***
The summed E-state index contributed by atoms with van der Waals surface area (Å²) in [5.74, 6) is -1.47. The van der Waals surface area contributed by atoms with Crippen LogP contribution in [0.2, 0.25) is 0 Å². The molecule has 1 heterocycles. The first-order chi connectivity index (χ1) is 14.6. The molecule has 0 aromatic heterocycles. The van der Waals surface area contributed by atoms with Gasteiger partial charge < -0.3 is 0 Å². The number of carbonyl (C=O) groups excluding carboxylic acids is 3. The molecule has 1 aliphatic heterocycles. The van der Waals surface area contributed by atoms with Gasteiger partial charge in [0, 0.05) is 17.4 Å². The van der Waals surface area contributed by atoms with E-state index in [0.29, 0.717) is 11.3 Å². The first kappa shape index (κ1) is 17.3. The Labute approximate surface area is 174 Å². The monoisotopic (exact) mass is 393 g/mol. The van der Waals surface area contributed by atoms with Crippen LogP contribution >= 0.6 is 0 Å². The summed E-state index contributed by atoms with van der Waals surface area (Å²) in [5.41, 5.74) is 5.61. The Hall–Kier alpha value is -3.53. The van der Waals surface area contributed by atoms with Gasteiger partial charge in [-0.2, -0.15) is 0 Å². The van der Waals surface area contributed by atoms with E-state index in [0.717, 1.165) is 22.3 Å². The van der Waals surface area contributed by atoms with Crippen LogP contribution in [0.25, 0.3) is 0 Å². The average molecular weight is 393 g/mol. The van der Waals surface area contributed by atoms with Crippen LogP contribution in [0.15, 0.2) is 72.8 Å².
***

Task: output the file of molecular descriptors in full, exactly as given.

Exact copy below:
The summed E-state index contributed by atoms with van der Waals surface area (Å²) in [5.74, 6) is -1.47. The van der Waals surface area contributed by atoms with Crippen LogP contribution in [0.2, 0.25) is 0 Å². The molecule has 1 heterocycles. The first-order chi connectivity index (χ1) is 14.6. The molecule has 0 aromatic heterocycles. The van der Waals surface area contributed by atoms with Gasteiger partial charge < -0.3 is 0 Å². The number of carbonyl (C=O) groups excluding carboxylic acids is 3. The molecule has 1 aliphatic heterocycles. The van der Waals surface area contributed by atoms with Gasteiger partial charge in [0, 0.05) is 17.4 Å². The van der Waals surface area contributed by atoms with E-state index in [0.29, 0.717) is 11.3 Å². The first kappa shape index (κ1) is 17.3. The Labute approximate surface area is 174 Å². The monoisotopic (exact) mass is 393 g/mol. The van der Waals surface area contributed by atoms with Crippen LogP contribution >= 0.6 is 0 Å². The summed E-state index contributed by atoms with van der Waals surface area (Å²) in [5.41, 5.74) is 5.61. The Hall–Kier alpha value is -3.53. The van der Waals surface area contributed by atoms with Gasteiger partial charge in [-0.2, -0.15) is 0 Å². The van der Waals surface area contributed by atoms with E-state index in [0.717, 1.165) is 22.3 Å². The van der Waals surface area contributed by atoms with Crippen LogP contribution in [0.25, 0.3) is 0 Å². The average molecular weight is 393 g/mol. The van der Waals surface area contributed by atoms with Crippen LogP contribution in [0.15, 0.2) is 72.8 Å².